The RBA, along with other central banks, will be mindful of the moves in areas like food and energy and key non-discretionary prices. Increases in these areas act as de facto tightening as households can’t choose to not eat or fill up the car. That is why core inflation ex these items is the focus for them. Core inflation of 3.7% is a concern but it’s not seismically above the 3.25% in their 2022 forecasts. The ABS points out that non-discretionary CPI grew at more than twice the pace of discretionary.

In some ways, in Q1 everything that could go wrong, did. From the Ukraine conflict impacting energy prices to floods in NSW and QLD adding to food inflation. Which doesn’t mean the RBA won’t respond but it highlights that prices of non-discretionary items are already doing some of the work for them in curbing demand. The risk when price pressures spread is a more broad-based cycle leading into a wage-price spiral. So doing nothing is not an option.

Source: Australia Bureau of Statistics

Within this category, energy prices faced a perfect storm in Q1. Prices may stay elevated for some time but a 30% plus move from here is clearly much less likely.

Source: Australia Bureau of Statistics

3. Inflation

Markets continue to believe inflation is not likely to be a persistent phenomenon and that central banks are going to be effective in dealing with it. The US led the developed world in this inflationary cycle and we continue to look to at the US economy for signs of a peak. Longer term expectations for inflation remain well anchored. It is striking that despite a ~8.5% headline inflation level in the US (as at the most recent print) the closely watched US 5yr5yr forward breakeven rate remains only a little above recent averages at ~2.54%.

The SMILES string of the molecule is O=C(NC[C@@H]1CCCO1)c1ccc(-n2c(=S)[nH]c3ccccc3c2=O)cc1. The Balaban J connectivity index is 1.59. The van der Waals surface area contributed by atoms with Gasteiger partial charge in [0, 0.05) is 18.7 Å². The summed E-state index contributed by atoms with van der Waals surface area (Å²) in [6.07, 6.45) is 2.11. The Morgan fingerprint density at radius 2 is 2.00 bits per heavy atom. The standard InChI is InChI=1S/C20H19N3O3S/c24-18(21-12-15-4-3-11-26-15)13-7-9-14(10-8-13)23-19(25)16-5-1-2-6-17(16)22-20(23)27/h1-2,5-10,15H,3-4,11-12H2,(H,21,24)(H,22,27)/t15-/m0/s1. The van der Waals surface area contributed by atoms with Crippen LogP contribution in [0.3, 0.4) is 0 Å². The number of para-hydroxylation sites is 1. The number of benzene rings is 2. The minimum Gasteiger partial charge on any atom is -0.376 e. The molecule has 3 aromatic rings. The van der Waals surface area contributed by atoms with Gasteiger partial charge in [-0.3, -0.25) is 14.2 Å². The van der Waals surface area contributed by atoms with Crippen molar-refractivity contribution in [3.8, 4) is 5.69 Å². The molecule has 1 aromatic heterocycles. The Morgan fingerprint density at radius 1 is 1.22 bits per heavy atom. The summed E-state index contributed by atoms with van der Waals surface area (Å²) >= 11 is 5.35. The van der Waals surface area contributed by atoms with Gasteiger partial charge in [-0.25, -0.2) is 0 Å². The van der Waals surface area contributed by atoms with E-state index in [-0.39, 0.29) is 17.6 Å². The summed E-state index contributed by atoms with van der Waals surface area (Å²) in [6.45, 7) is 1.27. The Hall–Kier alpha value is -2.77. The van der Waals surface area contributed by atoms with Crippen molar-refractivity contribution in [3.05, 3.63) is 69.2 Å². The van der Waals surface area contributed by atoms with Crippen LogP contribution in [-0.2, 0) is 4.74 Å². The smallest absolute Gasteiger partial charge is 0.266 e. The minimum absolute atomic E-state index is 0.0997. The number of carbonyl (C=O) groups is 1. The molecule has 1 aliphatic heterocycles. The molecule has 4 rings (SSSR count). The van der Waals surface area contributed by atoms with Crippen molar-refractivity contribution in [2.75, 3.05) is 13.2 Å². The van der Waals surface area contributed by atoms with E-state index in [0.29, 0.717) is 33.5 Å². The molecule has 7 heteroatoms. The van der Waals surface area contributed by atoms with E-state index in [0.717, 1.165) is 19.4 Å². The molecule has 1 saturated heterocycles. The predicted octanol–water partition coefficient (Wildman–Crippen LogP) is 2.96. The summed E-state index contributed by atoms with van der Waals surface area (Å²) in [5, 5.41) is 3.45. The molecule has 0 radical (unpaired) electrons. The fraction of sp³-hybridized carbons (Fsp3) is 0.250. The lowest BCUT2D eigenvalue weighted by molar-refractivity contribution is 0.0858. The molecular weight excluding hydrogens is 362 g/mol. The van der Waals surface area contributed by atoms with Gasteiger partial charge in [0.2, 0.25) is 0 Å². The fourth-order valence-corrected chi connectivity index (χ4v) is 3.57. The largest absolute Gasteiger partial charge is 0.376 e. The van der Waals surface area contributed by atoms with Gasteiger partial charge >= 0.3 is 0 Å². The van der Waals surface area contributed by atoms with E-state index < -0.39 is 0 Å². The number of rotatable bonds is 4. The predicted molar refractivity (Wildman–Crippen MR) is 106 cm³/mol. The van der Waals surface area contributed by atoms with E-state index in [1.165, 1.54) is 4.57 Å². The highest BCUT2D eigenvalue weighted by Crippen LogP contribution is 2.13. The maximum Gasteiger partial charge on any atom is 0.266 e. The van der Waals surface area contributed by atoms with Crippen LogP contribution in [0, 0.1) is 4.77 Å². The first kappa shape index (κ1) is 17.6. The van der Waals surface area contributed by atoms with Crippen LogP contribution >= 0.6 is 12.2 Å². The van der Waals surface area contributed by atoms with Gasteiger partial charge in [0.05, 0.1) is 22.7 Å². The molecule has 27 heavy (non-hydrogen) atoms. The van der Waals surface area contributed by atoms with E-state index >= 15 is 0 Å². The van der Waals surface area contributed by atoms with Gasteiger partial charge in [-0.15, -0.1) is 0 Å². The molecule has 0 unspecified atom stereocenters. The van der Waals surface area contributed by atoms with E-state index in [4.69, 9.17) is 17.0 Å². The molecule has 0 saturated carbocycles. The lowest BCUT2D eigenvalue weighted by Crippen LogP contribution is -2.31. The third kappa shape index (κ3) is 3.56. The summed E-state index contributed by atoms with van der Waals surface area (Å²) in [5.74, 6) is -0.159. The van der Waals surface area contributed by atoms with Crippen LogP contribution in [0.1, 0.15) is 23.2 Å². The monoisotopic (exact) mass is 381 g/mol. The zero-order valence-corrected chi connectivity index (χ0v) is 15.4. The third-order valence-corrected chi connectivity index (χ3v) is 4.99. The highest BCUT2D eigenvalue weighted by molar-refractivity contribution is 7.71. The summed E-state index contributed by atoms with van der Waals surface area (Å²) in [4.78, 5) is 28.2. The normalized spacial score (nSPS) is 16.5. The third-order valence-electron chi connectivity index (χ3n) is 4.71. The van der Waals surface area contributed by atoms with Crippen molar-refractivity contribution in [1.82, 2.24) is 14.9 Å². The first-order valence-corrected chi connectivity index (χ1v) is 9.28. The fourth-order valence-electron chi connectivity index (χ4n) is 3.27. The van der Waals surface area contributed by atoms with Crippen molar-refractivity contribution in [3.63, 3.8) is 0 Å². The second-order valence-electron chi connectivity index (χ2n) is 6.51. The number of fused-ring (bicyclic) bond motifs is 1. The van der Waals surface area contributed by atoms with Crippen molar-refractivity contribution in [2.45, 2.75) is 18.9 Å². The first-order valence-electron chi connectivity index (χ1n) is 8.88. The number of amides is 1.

Source: Franklin Templeton, Bloomberg

Survey based measures of inflation expectations also remain anchored albeit higher than their previous low levels. The University of Michigan Consumer Sentiment survey of longer-term inflation expectations has risen but is still at levels around 2012/13. Policy makers don’t want to see these rise much further but if a peak is close that risk should be limited.

The risks are that the longer headline inflation persists the greater the risk that longer term measures of expectations become ‘unanchored’ leading to a wage-price spiral. We are not there yet and markets do expect it. There is no disagreement that US inflation will slow from its current lofty heights. There is disagreement about the pace and extent, but the signalling this will convey will be powerful for the world. This will be an important and powerful signpost that we are passing a peak in the developed world which will be important for Australian dynamics where an unhelpful assumption has been made that so the US goes, so goes Australia.

4. Monetary policy

Monetary policy will still not be anywhere near as aggressive as markets expect. Below we show what is implied by current market pricing for the RBA versus the last 4 rate hike cycles going all the way back to 1990. In short, markets continue to project the most aggressive tightening cycle to ensue in more than 30 years. Both in terms of speed of move and size of rate hikes themselves.

With household debt levels at record highs and consumer confidence already weak, a cash rate as implied by current markets would likely push Australia into a housing led recession. What the RBA actually delivers and where the cash rate ends up is the most significant driver for bond market returns over the next year.

Our view hasn’t changed that the RBA will take a measured approach to raise rates and likely end up with a terminal rate in the 1.25% area. It could be slightly higher, but it is almost certainly not going to be the 3.5% now priced by markets.

Source: Franklin Templeton, Bloomberg